Attention driven phantom vision: measuring the sensory strength of attentional templates and their relation to visual mental imagery and aphantasia

Rebecca Keogh*, Joel Pearson

*Corresponding author for this work

Research output: Contribution to journalArticlepeer-review

Abstract

When we search for an object in an array or anticipate attending to a future object, we create an ‘attentional template' of the object. The definitions of attentional templates and visual imagery share many similarities as well as many of the same neural characteristics. However, the phenomenology of these attentional templates and their neural similarities to visual imagery and perception are rarely, if ever discussed. Here, we investigate the relationship between these two forms of non-retinal phantom vision through the use of the binocular rivalry technique, which allows us to measure the sensory strength of attentional templates in the absence of concurrent perceptual stimuli. We find that attentional templates correlate with both feature-based attention and visual imagery. Attentional templates, like imagery, were significantly disrupted by the presence of irrelevant visual stimuli, while feature-based attention was not. We also found that a special population who lack the ability to visualize (aphantasia), showed evidence of feature-based attention when measured using the binocular rivalry paradigm, but not attentional templates. Taken together, these data suggest functional similarities between attentional templates and visual imagery, advancing the theory of visual imagery as a general simulation tool used across cognition.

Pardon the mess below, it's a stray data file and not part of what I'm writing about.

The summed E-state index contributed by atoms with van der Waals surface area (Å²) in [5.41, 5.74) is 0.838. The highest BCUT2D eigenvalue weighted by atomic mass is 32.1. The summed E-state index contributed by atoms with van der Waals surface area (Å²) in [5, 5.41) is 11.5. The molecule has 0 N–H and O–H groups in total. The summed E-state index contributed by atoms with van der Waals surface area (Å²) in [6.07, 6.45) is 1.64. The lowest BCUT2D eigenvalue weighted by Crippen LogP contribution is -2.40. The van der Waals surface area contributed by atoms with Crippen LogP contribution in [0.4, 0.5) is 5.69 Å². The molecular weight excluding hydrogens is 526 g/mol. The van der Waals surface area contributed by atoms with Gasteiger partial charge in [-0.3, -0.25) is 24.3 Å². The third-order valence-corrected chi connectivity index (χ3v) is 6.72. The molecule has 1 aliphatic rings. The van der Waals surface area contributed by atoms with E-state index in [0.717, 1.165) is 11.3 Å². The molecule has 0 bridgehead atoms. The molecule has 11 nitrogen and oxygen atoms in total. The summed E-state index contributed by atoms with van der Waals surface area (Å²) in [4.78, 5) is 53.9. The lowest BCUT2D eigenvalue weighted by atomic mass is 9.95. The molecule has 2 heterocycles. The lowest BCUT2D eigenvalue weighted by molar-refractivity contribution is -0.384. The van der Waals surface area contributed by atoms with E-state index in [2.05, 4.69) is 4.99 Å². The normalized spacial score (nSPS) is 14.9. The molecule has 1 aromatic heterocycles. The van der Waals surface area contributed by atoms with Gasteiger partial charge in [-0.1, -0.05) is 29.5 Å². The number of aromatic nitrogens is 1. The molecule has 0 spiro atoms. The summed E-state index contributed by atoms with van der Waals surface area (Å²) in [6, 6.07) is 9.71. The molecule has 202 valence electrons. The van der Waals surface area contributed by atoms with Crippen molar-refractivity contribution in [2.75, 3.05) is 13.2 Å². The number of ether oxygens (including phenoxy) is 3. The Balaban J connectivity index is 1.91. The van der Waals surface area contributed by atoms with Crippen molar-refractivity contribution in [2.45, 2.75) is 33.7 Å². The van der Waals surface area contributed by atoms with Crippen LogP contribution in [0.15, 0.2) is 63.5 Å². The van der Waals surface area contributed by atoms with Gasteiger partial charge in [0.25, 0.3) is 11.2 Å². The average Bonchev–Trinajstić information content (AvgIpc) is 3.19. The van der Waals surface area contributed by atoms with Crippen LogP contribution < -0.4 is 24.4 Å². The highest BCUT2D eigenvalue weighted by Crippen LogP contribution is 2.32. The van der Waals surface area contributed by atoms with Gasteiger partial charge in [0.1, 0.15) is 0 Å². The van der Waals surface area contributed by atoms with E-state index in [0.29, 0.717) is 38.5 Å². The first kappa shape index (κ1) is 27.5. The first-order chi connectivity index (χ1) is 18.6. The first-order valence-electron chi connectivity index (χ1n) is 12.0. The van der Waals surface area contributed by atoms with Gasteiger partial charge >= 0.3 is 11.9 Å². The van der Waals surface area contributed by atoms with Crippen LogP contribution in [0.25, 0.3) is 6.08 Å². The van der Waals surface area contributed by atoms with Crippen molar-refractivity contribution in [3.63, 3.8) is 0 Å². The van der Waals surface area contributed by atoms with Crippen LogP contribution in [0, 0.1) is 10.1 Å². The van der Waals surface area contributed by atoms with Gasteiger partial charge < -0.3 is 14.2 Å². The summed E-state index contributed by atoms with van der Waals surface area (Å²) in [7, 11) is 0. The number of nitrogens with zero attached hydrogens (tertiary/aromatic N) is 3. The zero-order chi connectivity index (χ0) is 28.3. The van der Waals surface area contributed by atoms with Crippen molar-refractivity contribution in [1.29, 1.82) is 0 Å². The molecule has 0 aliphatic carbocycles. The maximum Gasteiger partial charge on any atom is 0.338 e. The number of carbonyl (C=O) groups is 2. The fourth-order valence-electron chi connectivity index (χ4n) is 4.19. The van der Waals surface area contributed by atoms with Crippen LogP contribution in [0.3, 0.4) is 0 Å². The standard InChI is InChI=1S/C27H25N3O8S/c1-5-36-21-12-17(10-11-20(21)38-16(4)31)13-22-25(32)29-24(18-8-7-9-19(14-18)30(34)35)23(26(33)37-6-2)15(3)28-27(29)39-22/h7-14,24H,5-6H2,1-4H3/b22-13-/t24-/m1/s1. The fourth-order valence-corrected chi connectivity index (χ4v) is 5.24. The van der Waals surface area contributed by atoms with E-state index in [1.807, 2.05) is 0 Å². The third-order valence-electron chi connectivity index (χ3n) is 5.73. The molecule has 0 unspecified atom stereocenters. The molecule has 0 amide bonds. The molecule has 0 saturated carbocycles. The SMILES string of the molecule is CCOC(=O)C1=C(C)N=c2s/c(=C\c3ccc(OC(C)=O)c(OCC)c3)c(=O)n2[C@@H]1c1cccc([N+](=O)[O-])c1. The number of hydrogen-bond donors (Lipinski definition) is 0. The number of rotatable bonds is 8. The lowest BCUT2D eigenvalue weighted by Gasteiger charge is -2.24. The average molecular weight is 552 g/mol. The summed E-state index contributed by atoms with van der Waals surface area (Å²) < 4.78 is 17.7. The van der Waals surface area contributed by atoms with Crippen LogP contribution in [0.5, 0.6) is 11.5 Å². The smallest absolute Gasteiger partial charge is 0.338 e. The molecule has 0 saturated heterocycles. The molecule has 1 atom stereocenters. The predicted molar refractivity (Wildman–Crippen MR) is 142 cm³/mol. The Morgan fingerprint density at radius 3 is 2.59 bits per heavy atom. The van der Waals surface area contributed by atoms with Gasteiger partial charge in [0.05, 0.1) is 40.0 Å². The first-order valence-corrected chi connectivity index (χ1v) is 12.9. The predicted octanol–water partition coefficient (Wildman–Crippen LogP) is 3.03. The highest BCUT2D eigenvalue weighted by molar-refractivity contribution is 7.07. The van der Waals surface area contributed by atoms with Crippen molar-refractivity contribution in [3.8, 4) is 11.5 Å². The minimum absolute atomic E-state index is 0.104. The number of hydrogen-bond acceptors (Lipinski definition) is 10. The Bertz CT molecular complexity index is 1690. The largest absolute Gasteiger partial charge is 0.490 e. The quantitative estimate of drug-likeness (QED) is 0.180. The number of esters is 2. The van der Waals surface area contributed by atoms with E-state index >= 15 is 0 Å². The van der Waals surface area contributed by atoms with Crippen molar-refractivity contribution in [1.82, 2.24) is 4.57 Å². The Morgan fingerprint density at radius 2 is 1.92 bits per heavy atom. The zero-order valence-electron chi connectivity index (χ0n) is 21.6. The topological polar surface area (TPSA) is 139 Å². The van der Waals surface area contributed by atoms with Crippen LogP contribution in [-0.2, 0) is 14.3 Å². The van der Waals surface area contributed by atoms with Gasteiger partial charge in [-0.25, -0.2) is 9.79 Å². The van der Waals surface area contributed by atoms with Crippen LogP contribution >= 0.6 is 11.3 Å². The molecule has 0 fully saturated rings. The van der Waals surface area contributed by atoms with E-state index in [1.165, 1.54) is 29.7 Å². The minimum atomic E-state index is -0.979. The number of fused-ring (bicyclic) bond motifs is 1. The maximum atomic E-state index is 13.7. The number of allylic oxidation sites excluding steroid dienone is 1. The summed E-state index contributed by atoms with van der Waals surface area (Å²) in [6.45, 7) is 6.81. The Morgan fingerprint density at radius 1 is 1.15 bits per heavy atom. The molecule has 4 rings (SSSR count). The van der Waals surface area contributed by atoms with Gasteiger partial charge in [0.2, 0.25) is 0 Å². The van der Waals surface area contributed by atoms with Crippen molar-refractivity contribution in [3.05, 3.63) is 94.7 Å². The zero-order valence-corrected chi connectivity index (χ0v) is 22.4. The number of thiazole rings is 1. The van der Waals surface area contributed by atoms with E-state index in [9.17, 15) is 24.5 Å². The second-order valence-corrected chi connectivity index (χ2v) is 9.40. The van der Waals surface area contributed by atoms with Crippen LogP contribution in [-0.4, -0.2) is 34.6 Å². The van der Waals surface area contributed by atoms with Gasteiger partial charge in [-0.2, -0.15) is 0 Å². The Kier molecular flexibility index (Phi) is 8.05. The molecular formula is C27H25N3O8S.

Original languageEnglish
Article number20190688
Pages (from-to)1-10
Number of pages10
JournalPhilosophical Transactions of the Royal Society B: Biological Sciences
Volume376
Issue number1817
DOIs
Publication statusPublished - Feb 2021
Externally publishedYes

Keywords

  • visual attention
  • visual imagery
  • aphantasia
  • binocular rivalry
  • attention templates

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